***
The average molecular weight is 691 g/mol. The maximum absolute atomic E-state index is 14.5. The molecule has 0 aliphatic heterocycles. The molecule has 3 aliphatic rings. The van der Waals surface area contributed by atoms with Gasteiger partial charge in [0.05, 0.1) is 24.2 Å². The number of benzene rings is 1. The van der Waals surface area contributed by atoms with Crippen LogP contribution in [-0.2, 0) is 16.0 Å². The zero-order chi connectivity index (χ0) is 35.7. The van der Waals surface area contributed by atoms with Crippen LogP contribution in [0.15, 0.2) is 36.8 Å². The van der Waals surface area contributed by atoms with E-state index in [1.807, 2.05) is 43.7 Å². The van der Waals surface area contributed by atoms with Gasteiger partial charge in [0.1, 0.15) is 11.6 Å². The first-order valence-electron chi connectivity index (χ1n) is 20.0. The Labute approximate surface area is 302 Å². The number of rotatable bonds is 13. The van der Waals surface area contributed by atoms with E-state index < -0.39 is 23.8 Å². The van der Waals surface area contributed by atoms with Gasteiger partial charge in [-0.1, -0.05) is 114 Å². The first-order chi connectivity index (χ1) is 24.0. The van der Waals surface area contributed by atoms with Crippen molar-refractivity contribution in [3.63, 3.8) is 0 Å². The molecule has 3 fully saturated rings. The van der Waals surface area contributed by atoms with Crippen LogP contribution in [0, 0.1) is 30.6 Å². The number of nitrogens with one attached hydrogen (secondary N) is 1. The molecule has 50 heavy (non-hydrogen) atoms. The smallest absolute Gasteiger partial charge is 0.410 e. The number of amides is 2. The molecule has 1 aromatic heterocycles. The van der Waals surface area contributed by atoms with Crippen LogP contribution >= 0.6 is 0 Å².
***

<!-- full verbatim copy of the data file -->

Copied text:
The average molecular weight is 691 g/mol. The maximum absolute atomic E-state index is 14.5. The molecule has 0 aliphatic heterocycles. The molecule has 3 aliphatic rings. The van der Waals surface area contributed by atoms with Gasteiger partial charge in [0.05, 0.1) is 24.2 Å². The number of benzene rings is 1. The van der Waals surface area contributed by atoms with Crippen LogP contribution in [-0.2, 0) is 16.0 Å². The zero-order chi connectivity index (χ0) is 35.7. The van der Waals surface area contributed by atoms with Crippen LogP contribution in [0.15, 0.2) is 36.8 Å². The van der Waals surface area contributed by atoms with E-state index in [1.807, 2.05) is 43.7 Å². The van der Waals surface area contributed by atoms with Gasteiger partial charge in [0.1, 0.15) is 11.6 Å². The first-order valence-electron chi connectivity index (χ1n) is 20.0. The Labute approximate surface area is 302 Å². The number of rotatable bonds is 13. The van der Waals surface area contributed by atoms with E-state index < -0.39 is 23.8 Å². The van der Waals surface area contributed by atoms with Gasteiger partial charge in [-0.1, -0.05) is 114 Å². The first-order chi connectivity index (χ1) is 24.0. The van der Waals surface area contributed by atoms with Crippen molar-refractivity contribution in [3.63, 3.8) is 0 Å². The molecule has 3 fully saturated rings. The van der Waals surface area contributed by atoms with Crippen LogP contribution in [0, 0.1) is 30.6 Å². The number of nitrogens with one attached hydrogen (secondary N) is 1. The molecule has 50 heavy (non-hydrogen) atoms. The smallest absolute Gasteiger partial charge is 0.410 e. The number of amides is 2. The molecule has 1 aromatic heterocycles. The van der Waals surface area contributed by atoms with Crippen LogP contribution >= 0.6 is 0 Å².